The Finch Trap: Commission vs. Malta – BirdLife Europe
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BirdLife Europe has said that the European Court of Justice (ECJ) will on Wednesday 15th February hear the case initiated by the European Commission against Malta regarding finch trapping in the Maltese Islands. It is probable that the verdict in this case will be delivered by the third or fourth quarter of this year.
BirdLife Europe in a statement today, went on to say that the European Commission officially referred Malta to the ECJ in September 2015, after the Maltese Government ignored its formal warnings as part of an Infringement Procedure started in 2014. “According to an article published in the media today, the Maltese government had also ignored legal warnings by the Attorney General when it reintroduced finch trapping in 2014.”
When Malta joined the EU in 2004, a ban on finch trapping was one of the conditions of the accession treaty. The Government agreed to gradually phase out trapping for finches over a five year period till 2009 in line with the treaty, BirdLife Europe said.
It stated that, “in 2014 the practice was reintroduced with the Government going backwards on the phasing out period negotiated with the EU and applied a derogation.”
“Despite a series of warnings the Maltese Government opened yet another finch trapping season in 2015 and this led the European Commission to announce in September 2015 that it will be taking Malta to the European Court of Justice for allowing finch trapping against EU law.”
“The Government of Malta once again ignored this legal challenge and persisted in opening even last year’s finch trapping season,” said BirdLife Europe.
“The Maltese Government in 2014 reintroduced the trapping of seven species of wild finches on the assumption that it can justly derogate from EU law in a similar fashion to spring hunting, BirdLife Europe said.
“This is because an article in the EU Birds’ Directive allows EU member states to make an exception from the ban “where there is no other satisfactory solution…to permit, under strictly supervised conditions and on a selective basis, the capture, keeping or other judicious use of certain birds in small numbers.”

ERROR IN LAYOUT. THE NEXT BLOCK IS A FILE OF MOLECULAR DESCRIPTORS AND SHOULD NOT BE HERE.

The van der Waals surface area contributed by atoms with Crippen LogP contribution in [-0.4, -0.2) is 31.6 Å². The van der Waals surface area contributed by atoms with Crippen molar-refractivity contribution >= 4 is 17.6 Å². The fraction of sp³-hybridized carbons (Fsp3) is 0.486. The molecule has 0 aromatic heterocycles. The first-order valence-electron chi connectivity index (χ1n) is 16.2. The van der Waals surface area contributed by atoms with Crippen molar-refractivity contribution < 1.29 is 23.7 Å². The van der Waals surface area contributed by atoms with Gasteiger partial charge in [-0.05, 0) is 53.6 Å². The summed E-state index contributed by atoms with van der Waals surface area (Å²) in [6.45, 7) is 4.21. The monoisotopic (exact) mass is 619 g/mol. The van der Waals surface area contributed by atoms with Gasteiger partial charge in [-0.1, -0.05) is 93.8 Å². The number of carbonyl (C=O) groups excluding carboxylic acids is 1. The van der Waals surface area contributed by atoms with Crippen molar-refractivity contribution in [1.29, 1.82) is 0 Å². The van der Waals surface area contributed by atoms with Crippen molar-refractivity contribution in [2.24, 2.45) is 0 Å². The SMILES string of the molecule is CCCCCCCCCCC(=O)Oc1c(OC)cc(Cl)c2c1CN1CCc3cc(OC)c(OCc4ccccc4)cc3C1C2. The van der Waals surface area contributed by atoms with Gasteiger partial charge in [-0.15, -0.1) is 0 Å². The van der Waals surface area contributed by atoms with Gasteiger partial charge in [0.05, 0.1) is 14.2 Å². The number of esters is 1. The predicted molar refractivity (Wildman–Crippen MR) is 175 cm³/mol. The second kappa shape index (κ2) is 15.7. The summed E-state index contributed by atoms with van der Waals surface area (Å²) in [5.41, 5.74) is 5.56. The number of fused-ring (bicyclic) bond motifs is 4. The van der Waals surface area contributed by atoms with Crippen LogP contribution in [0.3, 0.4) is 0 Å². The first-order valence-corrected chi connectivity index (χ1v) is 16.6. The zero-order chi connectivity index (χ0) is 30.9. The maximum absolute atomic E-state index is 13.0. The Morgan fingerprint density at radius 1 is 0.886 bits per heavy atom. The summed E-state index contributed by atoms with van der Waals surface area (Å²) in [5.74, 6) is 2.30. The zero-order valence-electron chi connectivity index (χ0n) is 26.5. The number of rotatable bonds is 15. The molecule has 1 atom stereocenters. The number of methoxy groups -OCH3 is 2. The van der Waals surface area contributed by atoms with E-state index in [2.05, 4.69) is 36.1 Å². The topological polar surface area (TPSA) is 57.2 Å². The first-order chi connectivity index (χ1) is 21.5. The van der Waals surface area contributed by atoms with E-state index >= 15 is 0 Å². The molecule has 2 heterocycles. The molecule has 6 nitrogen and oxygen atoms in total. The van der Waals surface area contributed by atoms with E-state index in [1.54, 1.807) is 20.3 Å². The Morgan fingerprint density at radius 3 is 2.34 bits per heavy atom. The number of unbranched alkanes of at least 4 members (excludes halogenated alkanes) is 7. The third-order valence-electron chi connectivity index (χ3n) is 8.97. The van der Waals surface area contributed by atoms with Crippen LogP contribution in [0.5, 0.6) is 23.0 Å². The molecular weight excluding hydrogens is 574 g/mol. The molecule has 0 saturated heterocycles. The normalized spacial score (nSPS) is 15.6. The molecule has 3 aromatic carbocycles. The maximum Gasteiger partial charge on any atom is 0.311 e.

However, it added, the European Commission has argued that the traditional Maltese use of clap nets is “non-selective,” and that trapping birds for leisure does not constitute a “judicious” reason to derogate, and there are suitable alternatives.
BirdLife Europe and Central Asia said that it remains concerned about “the validity of both derogations being currently applied in Malta – one for the trapping of seven species of finch (Linnet, Goldfinch, Greenfinch, Hawfinch, Serin, Chaffinch and Siskin) and the other for the trapping of Golden Plover and Song Thrush.”
Ariel Brunner, Senior Head of EU Policy, BirdLife Europe & Central Asia said, “we are very concerned about the reinstatement of finch trapping in Malta. Finch trapping season is not in line with the Birds Directive and Malta is making a mockery of the terms of their accession treaty.
“Even more concerning is the fact that despite the legal action taken by the European Commission the Maltese Government decided to reopen another trapping season in 2016. This was the third season in breach of the European Birds’ Directive (2014, 2015 and 2016 seasons).”
Brunner concluded by saying that “we support the action being pursued by the European Commission but would like to make it clear that while this case is against the country of Malta, it is evident that thanks to the efforts of BirdLife Malta, the people of Malta have an increasing environmental conscience on trapping and hunting issues, with this practice being carried out and agreed upon only by a small fraction of Maltese citizens.”